Some people are walking automotive encyclopedias. They can look at a vehicle and quickly ascertain year, make, model—and probably a billion other facts, too. For others, it doesn’t come quite so easily.
That’s why we’ve created Ride Guides, our series of infographics and posts designed to help you easily identify classic and performance vehicles. In this first installment, we’re taking a look at the 1960-66 Chevrolet pickups—the first generation of the popular C/K family of trucks.
As with many cars and trucks, there are subtle and sometimes not-so-subtle outward signs that help determine the exact year of the 1960-66 Chevy trucks. The design of the grille. The location of a vehicle emblem. The style of the hood or windshield. These are all telltale giveaways about the exact year of the first generation C/K pickup. Yes, there are also interior clues and underhood giveaways, but this is a quick guide meant to help you pinpoint specifics at a glance. Click on the infographic below for a quick look at the outward differences between the 1960-66 Chevrolet pickups.
And then check back for more graphics on other vehicles in the near future!
INFOGRAPHIC BY LORI SAMS
do you have a quick guide to identifying 1967-1972 GMC PICKUPS?
It is in the works! Stay tuned…
How about adding the split dash ‘his and hers’ going away in 64 and reverse lights being added to the 65?
I think you mean 1966 is when the reverse light were added to the rear of the bed lower corners.
[…] In our first installment, we showed you how to identify 1960-66 Chevrolet pickups. […]
Another way to tell early models (60-61) is by the front suspension. Those two years used a torsion bar front suspension instead of the common coil springs used in later years. The motor mounts are also different through 1962, which used a 55′-57′ passenger car style w/front mounts and the bell housing support for the rear. The entire dash, heater controls and all was changed in 1964 and was basically the same between the 60′-63’s and 64′-66’s.
It’s also worth mentioning that 1966 was the first year of reverse lights.
Great info, i’m Installing the bed on my 1960 short bed and it seems like I have a 61/2 inch gap between the cab and the bed I was hoping that someone can tell me that’s correct! Before I start installing the wood deck any help for be greatly appreciated
hola busco la goma del parabrisa del apache 1966 espejos cualquier datito me sirve gracias mi correo email@example.com
990115357 muchas gracias
This great Poster can I get some copies of it?
Absolutely mate, feel free to copy and print al you want. However, DO NOT ATTEMPT TO SALE EVEN THE FIRST COPY or else you will be hit with cease & desist paperwork from the lawyers, copyright infringement lawsuit with extensive fees and fines, as well as, being PROSTITUTED to the fullest extent of the law!!! Print and give away all you want but just DO NOT except ANYTHING in return ad you will be fine!!! Best wishes and happy printing!!!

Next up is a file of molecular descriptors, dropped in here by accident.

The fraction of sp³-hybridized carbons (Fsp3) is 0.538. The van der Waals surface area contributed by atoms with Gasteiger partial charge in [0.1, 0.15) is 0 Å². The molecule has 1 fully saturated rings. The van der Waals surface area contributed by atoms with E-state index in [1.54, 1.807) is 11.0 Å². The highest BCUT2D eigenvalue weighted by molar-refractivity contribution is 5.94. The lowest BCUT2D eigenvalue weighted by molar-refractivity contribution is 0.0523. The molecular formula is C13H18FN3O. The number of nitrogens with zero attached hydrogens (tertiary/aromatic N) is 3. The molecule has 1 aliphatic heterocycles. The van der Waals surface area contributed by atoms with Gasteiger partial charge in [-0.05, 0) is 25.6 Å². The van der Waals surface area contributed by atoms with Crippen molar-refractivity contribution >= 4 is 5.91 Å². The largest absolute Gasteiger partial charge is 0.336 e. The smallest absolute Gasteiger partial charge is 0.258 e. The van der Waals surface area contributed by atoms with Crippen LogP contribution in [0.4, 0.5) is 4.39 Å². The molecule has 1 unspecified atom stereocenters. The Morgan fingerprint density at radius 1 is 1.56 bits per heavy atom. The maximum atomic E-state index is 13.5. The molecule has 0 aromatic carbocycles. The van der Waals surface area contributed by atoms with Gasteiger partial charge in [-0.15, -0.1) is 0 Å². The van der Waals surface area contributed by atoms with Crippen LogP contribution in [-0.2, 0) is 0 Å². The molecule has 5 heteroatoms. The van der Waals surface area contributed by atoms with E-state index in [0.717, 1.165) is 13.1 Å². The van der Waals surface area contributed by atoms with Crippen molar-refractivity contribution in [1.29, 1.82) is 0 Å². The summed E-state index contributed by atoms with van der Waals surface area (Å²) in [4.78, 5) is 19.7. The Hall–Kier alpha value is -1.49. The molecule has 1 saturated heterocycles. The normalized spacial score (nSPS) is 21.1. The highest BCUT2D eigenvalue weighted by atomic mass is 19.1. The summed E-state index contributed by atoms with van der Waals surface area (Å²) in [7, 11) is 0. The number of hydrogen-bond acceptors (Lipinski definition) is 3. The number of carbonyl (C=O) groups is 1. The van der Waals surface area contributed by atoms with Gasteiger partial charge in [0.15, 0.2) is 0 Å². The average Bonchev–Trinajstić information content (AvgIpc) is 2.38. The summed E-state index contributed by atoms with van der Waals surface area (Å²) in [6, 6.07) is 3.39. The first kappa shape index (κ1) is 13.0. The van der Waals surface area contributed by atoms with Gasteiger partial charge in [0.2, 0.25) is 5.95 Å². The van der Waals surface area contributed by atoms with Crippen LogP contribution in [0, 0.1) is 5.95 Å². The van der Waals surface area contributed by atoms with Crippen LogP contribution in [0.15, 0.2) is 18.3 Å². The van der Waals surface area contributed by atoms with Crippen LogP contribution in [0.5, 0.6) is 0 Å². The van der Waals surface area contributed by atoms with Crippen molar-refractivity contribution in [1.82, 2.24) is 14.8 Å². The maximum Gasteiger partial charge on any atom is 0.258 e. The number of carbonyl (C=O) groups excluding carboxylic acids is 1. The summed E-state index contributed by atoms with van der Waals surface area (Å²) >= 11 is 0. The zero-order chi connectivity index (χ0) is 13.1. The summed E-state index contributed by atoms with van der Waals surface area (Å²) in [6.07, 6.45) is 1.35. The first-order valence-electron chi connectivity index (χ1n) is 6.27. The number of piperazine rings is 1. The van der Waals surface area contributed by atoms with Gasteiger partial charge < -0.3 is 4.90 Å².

i just bought my 1960 chevy Apache. with 3 on the tree. but i just started ordering parts. the first problem i ran into was installing new carpet. it just did’t fit was too short on the sides. the only model available was for a 1960 c10 2WD with shifter on column. if you have any information it would be so helpful.
Do you have any specifics on the differences in the cabs for a 1966 versus 1967 on the Chevy C10?
Thank you for taking the time to create this – very helpful!
Any guess on the wheel and tire combination pictured on 1963 in your infographic? I like it! It looks aggressive while still being ready for work.
Not really sure about the tires, but the wheels look like a basic steel wheel with a black finish. Though a few companies are making cast wheels in that style, with a bit more custom look. Fifteen52’s Analog HD Series comes to mind.
But your choices will obviously get whittled down depending on your axles/lug pattern–and if you’ve got locking hubs up front, your center bore diameter.
I have a 1960 panel with single glass panes as opposed to the suburban sliding windows. Any help in identifying the model?
So, it’s a Suburban with a single, large piece of glass on each side behind the front seats? Or does it still have C-pillars to create 2 distinct glass panels on each side of the rear compartment? Is it stock? Perhaps someone just couldn’t source the sliding windows and simplified a single glass pane retrofit? Or perhaps it’s some sort of utility/ambulance/hearse conversion?
I saw a grill today, in person and on the net, that doesn’t quite match the examples shown above; The grill has the 1962 flat-faced oblong headlight cover with two headlights each (4 total), Chevrolet is embossed on the top, there are four major openings equally divided in the lower half of the grill, and the top of the grill has a round profile rather than the hard edge. Is it possible that this grill is from a commercial grade large truck of the era?